Lincoln Logs and perhaps everything Dr. Seuss ever wrote and all kinds of other treasures.

And we have to figure out where it all goes.

But I digress. Jamie and I decided to occupy ourselves on Friday by going to the quilt show.
Let me tell you, taking a baby into what amounted to a convention hall mostly full of grandmas? Fantastic idea. I was wearing him on my back, and seriously, every six feet, someone stopped me to tell me he was still sleeping, or tell me he'd woken up, or ask what his name was or just visit with him.
So while Jamie was asleep, I did some shopping and bought a bit of fabric to finish up various projects, and while he was awake, we walked around and looked at the quilts on display.

Like most years, this show had a mix of quilts I can use for inspiration and quilts I couldn't make in a million years.

The Breath of Life, by Harumi Asada, of Japan.

detail of The Breath of Life.

This one's for you, Crazy Lanea. It's Two Ravens, by Donna Bray-Zakreski, from BC, Canada

Isn't that a cool idea? Kind of a kaleidoscope effect. I forgot to photograph the placard too, so unfortunately, I don't know who made this.

Here's a detail of Swim 4 Me, by Betty Busby of New Mexico, which was part of an exhibit of spring-themed quilts.

While I was looking for crow quilts to show Crazy Lanea, I found this instead and thought three purple guinea fowl might be an OK substitute. This is Three Guinea Fowl, by Pamela Allen of Ontario.

This is Furrowed Fields, by Rosemary Cromer of Kansas. I saw another striped fabric quilt in a Kaffe Fassett book I got from the library, but what I like about this quilt is how some of the mitered blocks have an off-kilter piece in them, so the stripes in the material go a little wonky.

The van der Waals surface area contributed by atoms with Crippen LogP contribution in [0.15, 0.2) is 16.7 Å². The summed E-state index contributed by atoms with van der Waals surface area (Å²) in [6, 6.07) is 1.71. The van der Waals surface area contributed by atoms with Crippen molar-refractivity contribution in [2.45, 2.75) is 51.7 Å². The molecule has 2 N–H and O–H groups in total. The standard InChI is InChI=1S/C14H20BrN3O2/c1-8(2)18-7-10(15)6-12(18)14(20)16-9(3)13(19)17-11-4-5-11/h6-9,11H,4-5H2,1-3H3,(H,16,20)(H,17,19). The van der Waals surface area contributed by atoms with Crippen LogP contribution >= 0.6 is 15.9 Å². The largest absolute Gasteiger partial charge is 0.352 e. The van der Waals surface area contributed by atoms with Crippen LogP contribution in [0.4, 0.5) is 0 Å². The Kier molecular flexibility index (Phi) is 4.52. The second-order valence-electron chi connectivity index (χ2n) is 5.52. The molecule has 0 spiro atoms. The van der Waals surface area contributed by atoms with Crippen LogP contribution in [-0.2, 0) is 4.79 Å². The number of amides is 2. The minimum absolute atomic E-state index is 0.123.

This was my absolute favorite quilt in the whole show this year. Red Owls, by Karen Peirce. I couldn't stop staring at it, giggling at the funny owls. The background is hand-quilted in a dark thread, with all kinds of botanical designs, leaves and twigs and similar. There's some snakes in here too. I guess what I like about it is not only the personality of each owl, but the way they look like owls I might draw - not very 'artistic' or realistic. The impact of all of them together is so charming and funny - as a quilter, I find this kind of work very easy to relate to. It's making me think about drawing some owls myself to see what they look like.
That, and so many quilts are so Very Very Serious and Historical or Stunningly Beautiful, that I'm always surprised and refreshed to find one that makes me smile. I like humor in art.

This is a bad cat who goes into the kitchen garbage looking for dinner scraps, and who we busted teaching Angus how to get chicken last night.

Friday, April 10, 2009

Got a book from the library

...called "The Gentle Art of Domesticity," by Jane Brocket, an English writer. I've picked this up a few times at the bookstore, so I was glad to see it at the library, where I can take it home, read it and decide whether I want to buy it. Her photographs are beautiful and she knits some things here and there (including some great tea cozies, but, no patterns, Jane? Just one?)